What Is Ethical Hacking and How Can It Protect You Against Threats?
Table of Contents
- By Alison OLeary
- Apr 22, 2022
Hackers have a bad name, and for good reason. Hacking is unauthorized entry into computer systems and software, often by breaking in through system vulnerabilities. By comparison, ethical hacking is authorized access using the same methods. Some companies and organizations welcome ethical hackers who help improve security without doing damage.
Hacking has become such a serious problem that the FBI has created a separate Most Wanted category strictly for computer criminals. Computer hacking is a significant problem. Opportunities for hacking have multiplied since many companies are migrating their businesses to cloud computing to make the most of advanced technology. One report says that hacking cost businesses $1 trillion in 2020. Reports say the widespread malware attack called SolarWinds that was attached to business computers cost the host software company $25 million. Even small businesses lost an average of $24,000 to hackers. This is why ethical hacking has become popular.
What is Ethical Hacking?
Ethical hackers figure out flaws in computer code and how they can be exploited for malicious purposes. Flaws may:
- Allow access across platforms, letting a hacker steal data.
- Allow ransomware that freezes the company's assets until the hackers' demands are met with cryptocurrency payments.
- Provide an opportunity to implant malware that is sent to all client computers.
- Be human: employees who can be tricked into providing proprietary information or access to data.
- Be exposed through scans that search for vulnerable code.
Key Concepts of Ethical Hacking
In addition to looking for ways to breach poorly secured software, data, and code, ethical hackers may exploit flaws in employee training to gain access to systems and data. These methods can include:
- Phishing – sending an email that entices the individual to click on a fake link. This link can launch malware or trick the employee into using a PIN or password collected by the hacker and later break into company data.
- Waterholing – A process of guessing which websites employees use and lacing the website with malware. The malware allows the hackers access to company computers.
- Smishing – Sending text messages to employees hoping to get them to click on a link that will provide crucial information that allows hackers entry into a system or database.
Who Are Ethical Hackers?
The National Security Agency (NSA) teaches courses in ethical hacking to train individuals on methods that malicious actors use to attack systems. These practices are designed to strengthen defenses against real hackers. Those interested in solving puzzles and computer security can earn an ethical hacking certification from Security University. This program may be a step in becoming an IT professional or a software developer.
How Do Ethical Hackers Differ from Malicious Hackers?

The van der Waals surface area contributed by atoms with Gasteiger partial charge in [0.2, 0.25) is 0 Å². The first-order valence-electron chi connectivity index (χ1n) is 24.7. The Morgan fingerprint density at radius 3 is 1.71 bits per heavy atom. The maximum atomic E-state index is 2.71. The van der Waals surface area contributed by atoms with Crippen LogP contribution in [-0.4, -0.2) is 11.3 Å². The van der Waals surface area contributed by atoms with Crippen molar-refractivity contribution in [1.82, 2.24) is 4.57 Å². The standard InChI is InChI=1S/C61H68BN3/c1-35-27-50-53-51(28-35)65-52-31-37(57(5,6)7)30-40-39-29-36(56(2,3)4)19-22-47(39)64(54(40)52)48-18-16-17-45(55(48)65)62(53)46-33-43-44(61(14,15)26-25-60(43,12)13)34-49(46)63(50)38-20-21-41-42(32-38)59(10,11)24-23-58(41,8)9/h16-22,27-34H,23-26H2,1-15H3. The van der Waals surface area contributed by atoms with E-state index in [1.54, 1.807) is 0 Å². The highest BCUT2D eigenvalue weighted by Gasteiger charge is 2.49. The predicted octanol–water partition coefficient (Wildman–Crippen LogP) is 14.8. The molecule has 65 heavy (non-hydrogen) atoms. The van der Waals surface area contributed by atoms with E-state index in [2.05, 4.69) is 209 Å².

One computer security company calls ethical hackers the white hats and malicious hackers the black hats. There is a third category, gray hats, who are hackers that are not invited to test the security of systems and do not hack to do damage. Gray hats hack for fun, to test systems, and often leave notes about the vulnerabilities they find. In a recent gray hat hack, systems administrators of Amazon cloud services were left notes about exposed data that hackers found easily. Gray hats are more likely to leave such anonymous messages than to approach system administrators directly because they could face legal penalties for hacking if they were caught.
Famous Hackers Who Claim to be Ethical
One of the most infamous hackers of all time is Anonymous, which is not one person but a group ("hacktivist collective") that started on the message site 4chan in 2008. While Anonymous clearly operates as an illegal hacking organization, some say its motives are ethical. Anonymous has partnered with WikiLeaks to release classified government information that allows people to understand better what governments are doing. Anonymous has also participated in many hacks against specific groups whose motives run counter to what Anonymous sees as in the interest of humankind, such as DDoS (Distributed Denial of Service) attacks on MasterCard and PayPal for stopping payments to WikiLeaks founder Julien Assange. The group has also attacked the Church of Scientology, anti-abortion groups, Sony, and child pornography sites. In the fall of 2021, Anonymous hacked into the membership rolls of Neo-Nazi and white supremacist groups, collecting the information and distributing it to journalists who revealed the identities of some. Members of Anonymous may wear masks of a historical figure, Guy Fawkes.
An American man named Kevin Mitnick has made a career in computer hacking. When he was 16 years old, during the infancy of computer companies, Mitnick wreaked havoc on computer networks and phone companies by hacking into their systems and copying code. He has been arrested and jailed for his crimes. In recent years Mitnick turned his talent for breaking into computer systems into a security consulting business. In his business, he ethically hacks clients’ networks to reveal vulnerabilities. The techniques were learned during his criminal exploits.